Secretary of State Hillary Rodham Clinton made a forceful case to Congress last week on the importance of President Obama’s recently submitted request for the fiscal 2011 International Affairs Budget. In four separate hearings – on back-to-back days – before House and Senate authorizers and appropriators, Clinton discussed the budget request for U.S. foreign affairs spending and explicitly linked it to our national security and national interests.
Of the $4.9 billion increase from FY2010, $3.6 billion would go to what the State Department calls “frontline states”—Afghanistan, Pakistan and Iraq. The remainder represents a mere 2.7% increase that Clinton said would “address global challenges, strengthen partnerships, and ensure that the State Department and USAID are equipped with the right people and resources.”
She acknowledged current economic constraints, citing her former role as U.S. Senator and the valid concerns of constituents across the country: “For every dollar we spend, we have to show results.” But she went on to affirm that the budget request supports programs that are “vital to our national security, our national interests, and our leadership in the world, while guarding against waste, duplication, and irrelevancy.”
In elevating the role of development within U.S. foreign policy, Clinton said the budget “makes targeted investments in fragile societies which, in our interconnected world, bear heavily on our own security and prosperity.” She also argued for paying it forward, that a little bit now will go a long way: “These investments are a key part of our effort to get ahead of crises rather than just responding to them, positioning us to deal with the threats and challenges that lie before us.” To bring this point home, she emphasized: “We can bury our heads in the sand and pay the consequences later, or we can make hard-nosed, targeted investments now, addressing the security challenges of today while building a stronger foundation for security and prosperity in the future.”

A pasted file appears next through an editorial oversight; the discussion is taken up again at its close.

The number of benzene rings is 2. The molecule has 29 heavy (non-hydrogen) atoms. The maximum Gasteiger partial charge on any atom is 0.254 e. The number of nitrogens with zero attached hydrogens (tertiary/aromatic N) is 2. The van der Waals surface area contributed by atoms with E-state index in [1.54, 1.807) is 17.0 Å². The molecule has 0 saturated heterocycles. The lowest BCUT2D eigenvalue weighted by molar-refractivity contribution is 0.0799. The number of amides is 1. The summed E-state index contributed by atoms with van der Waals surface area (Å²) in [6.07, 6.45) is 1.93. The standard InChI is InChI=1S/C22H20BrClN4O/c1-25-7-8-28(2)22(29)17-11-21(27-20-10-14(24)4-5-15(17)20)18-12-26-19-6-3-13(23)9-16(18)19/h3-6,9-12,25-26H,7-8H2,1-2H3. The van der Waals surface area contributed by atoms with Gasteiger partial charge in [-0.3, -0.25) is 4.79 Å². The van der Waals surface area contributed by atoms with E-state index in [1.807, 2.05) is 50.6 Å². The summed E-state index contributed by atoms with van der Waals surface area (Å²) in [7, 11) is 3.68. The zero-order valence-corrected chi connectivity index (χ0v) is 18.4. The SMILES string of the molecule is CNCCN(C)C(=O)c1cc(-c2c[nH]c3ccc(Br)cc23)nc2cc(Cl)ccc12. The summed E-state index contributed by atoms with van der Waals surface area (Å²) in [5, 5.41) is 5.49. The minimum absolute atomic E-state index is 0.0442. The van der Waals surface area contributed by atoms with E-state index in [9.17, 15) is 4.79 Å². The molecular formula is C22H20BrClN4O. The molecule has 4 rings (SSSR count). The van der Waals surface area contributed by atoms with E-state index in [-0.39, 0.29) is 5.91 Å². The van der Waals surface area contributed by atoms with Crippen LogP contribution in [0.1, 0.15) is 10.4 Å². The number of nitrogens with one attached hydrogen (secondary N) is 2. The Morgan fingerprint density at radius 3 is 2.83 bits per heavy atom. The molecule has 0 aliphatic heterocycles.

She highlighted the Administration’s global food security and health initiatives, along with climate change, as the major components of the budget’s investments in development. A cross-cutting focus of these initiatives is women and girls “who are the key drivers of economic and social progress in the developing world.”
There will also be money for an additional 410 Foreign Service Officers at the State Department and 200 at USAID in an ongoing effort to ramp up civilian capacity.
“These initiatives are designed to enhance American security, help people in need, and give the American people a strong return on their investment,” Clinton concluded. “Our aim is not to create dependency, but to help people develop solutions that they can sustain for themselves over the long term.”